Identifying cash when you can no longer see the denominations takes a few hints. Notice by feeling the edges of the coins with your fingernail that the pennies and nickels are smooth while the similar sized dimes and quarters have ridges running all the way around the edge. This makes it very simple to count your change even when it is in your pocket. The infamous Susan B Anthony dollars were confusing to everyone because of their similarity in size to quarters. They also had these bumpy edges making them almost impossible to tell from their slightly smaller counterpart unless you could stack the two coins together. Although you will rarely see fifty-cent pieces, they are rough on the edge and so are silver dollars.. This paragraph of information takes care of identifying U.S. coinage. (hopefully someone will contribute such information for coins in other countries to our Solutions Email section on the Inside Out home page.
Once you have identified your coins you may want to keep them sorted in a special coin purse with different sized slots for the different sized coins. You also may use a wallet with separate little pockets for different sized coins. Both these purses are available through such catalogs as may be found Down The RABBIT HOLE from the Inside Out HomePage.
To identify paper money in the United States several methods have been devised - generally by blind people tgrying to keep track of their cash. Most people have a certain way they fold each bill, $1, $5, $10, and $20. Most of us rarely see $50 and $100 bills, but those who do have ways of dealing with them as well.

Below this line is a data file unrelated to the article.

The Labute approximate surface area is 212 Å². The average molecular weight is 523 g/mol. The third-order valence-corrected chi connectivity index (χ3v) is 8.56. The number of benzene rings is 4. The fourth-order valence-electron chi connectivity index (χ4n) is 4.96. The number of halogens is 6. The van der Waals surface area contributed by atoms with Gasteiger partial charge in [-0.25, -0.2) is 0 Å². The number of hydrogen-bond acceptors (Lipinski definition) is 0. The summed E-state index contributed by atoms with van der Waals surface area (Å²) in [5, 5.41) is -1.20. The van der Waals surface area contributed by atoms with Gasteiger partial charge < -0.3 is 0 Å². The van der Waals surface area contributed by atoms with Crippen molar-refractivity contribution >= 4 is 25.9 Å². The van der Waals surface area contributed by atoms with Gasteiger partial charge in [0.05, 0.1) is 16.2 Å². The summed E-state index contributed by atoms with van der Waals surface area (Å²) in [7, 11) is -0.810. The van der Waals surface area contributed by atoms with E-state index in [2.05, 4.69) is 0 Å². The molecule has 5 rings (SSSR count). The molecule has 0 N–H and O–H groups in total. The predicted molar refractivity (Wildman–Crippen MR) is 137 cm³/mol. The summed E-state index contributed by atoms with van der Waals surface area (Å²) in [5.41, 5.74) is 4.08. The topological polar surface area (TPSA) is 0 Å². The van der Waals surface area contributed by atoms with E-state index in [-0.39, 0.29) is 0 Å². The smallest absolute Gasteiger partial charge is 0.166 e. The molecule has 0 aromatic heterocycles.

As an example, but by no means as a standard, I personally fold bills as follows:
$1 - end-to-end then in half again in that same direction
$5 - top to bottom then end to end
$10 - End to End
$20 - I keep in a zipper compartment in my wallet.
The $1, $5, and $10 I keep folded in a zipper compartment on the inside of my purse along with my change so I can reach cash and change in the same step. This speeds up giving nearly correct change so I don't end up feeling like I've won in Wendover after just a week of getting change from my transactions. As mentioned above, you can buy wallets with special compartments for your paper money as well as for the coins.
As an aside, when I am in a store I visit often such as our Mini-Mart, I will simply pull out a handful of change and allow the clerk to take as many pennies and nickels and dimes as is needed to pay my bill. This gives them change and lightens my purse. I only do this where I know the clerks, but I doubt anyone would seriously cheat me for a quarter.
At home I have a cup for pennies and another for mixed change. I wrap the pennies in paper tubes from the bank and let my son spend the loose change for the bus or ice-cream vendor. The rolls of 50 pennies either find their way to the bank or one of the above mentioned expenses.
Many people have devised their own ways of handling cash. Some get only $5 bills so that all their change will be in coins and $1 bills. This can bget awkward if you spend a lot of cash. Other people have different places in pockets or ppurse for thedifferent paper money denominations. Using special wallets with separate pockets for each denomination proves simplest for some. While other people simply don't ever use cash, preferring a debit card or checks or a credit card. (See "Give yourself Credit.") The important thing is to find a way that works for you and then use it consistantly and regularly.
There has been talk of an embosser made so you can mark your paper money in braille, but you don't keep any given bill for long, you would need to be able to identify the bill to mark it thereby already having a way to identify it, and the chances of you getting such a marked bill as change are one in billions. And of course you could do the same marking with a Braille slate. This self-marking method does not seem particularly practicle.
In other countries it has been made simpler to identify currency. Some have different sized bills while others actually have the bills distinguished by both color and Braille labeling. I have seen the new U.S. $100 bill with an embossed 100 in the lower right hand corner, but others say they have seen it with no such embossing which leads me to believe it doesn't last long.
Whatever method you use to identify your cash, the important thing is to pay attention, pay carefully, and be consistant.